This all sort of sounds like television developed specifically for Bill Simmons. (Which I don't intend as a value judgment although I imagine some people will take it as such.)
Now I'll be able to sleep knowing someone finally got Mahalo right
On Gmail Is 10
thank you to the person who gave me my invite, what's-his-name, from some forum.
A few more years and nothing will be weird or interesting anymore and everyone can just stay home and tweet about the television shows.
Petition to add a picture of a hot jogging guy to the Awl homepage, and an awl to the NY1 montage.
@Rod T Sorry, you're not on the list
Looking at the list of truncated headlines, my first thought is "Go even shorter."
@stuffisthings Farhad's system sounds like being trapped in an old school arcade game in which shit is frantically flying all over the place and you are constantly mashing buttons to deal with it before it overwhelms your humble little ship. Dislike.
@stuffisthings The Awl auto-refreshes for your convenience.
@IBentMyWookie RSS originally stood for something I can't remember, but has since been rebranded as "really simple syndication." It is essentially a file that organizes some or all of the content on a site and often metadata (tags, post dates and times, authors, etc.) into a format that be taken elsewhere and read/displayed/used. Often the widgets on the sidebars of people's personal blogs such as "recently liked" or "now reading" are powered by RSS. The main use for RSS however is to collect stuff from frequently updated websites in one place for personal reading. In most browsers, when you visit a blog or news site you'll see a little orange box with white quarter circles in your browser's address bar; click it and you'll see the RSS file.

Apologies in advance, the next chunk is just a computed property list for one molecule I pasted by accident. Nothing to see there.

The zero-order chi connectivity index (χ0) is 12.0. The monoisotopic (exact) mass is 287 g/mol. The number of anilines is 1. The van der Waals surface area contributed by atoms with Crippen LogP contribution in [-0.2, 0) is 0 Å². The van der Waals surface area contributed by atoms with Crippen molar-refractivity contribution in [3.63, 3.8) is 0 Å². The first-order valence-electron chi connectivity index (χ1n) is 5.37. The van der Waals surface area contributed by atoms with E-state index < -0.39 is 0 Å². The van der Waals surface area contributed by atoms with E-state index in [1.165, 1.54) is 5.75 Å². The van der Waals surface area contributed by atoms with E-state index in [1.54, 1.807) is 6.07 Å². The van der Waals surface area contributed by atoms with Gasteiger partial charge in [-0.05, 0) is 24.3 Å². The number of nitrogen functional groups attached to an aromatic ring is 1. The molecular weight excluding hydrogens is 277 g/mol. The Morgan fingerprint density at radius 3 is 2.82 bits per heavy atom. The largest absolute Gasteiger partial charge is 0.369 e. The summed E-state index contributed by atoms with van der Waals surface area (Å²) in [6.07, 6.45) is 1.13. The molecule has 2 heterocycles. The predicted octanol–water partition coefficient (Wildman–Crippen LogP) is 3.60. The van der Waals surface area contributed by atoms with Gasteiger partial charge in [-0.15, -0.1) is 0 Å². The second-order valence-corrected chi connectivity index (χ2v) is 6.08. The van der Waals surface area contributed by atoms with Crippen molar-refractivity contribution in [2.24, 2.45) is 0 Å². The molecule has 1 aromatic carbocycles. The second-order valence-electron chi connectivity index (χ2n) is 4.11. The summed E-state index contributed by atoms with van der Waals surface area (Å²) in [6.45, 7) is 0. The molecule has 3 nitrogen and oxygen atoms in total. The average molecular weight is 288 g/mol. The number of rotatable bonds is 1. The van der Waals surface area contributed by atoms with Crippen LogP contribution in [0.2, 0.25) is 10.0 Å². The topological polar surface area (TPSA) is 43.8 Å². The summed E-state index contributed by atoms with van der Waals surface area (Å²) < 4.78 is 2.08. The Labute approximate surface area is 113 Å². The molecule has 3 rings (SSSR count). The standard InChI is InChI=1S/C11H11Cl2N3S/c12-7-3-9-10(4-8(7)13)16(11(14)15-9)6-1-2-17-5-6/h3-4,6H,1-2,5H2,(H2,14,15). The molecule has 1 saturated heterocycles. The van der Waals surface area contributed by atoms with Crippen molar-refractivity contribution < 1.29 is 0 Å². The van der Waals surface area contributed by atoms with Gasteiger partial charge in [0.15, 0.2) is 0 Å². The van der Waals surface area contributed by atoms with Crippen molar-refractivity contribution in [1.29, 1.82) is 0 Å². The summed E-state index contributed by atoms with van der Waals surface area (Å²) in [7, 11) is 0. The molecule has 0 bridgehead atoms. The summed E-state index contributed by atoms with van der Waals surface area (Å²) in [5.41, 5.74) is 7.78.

Google Reader is/was the best way to organize a bunch of these. You give it the addresses from those little orange boxes from all your favorite sites, and then you can see from one place when all of them are updated and with what. Like most RSS readers, it somewhat resembled an email client, with a list if folders (tags in Google Reader's case) in the left column and the posts' subject lines running down the main column in reverse chronological order.
RSS/readers are maybe a little overkill for the average web user, who might check in on a half dozen sites once or twice a day before retreating to Facebook, but if you want to keep up with hundreds of sites multiple times a day (ie professional bloggers) it's the only way.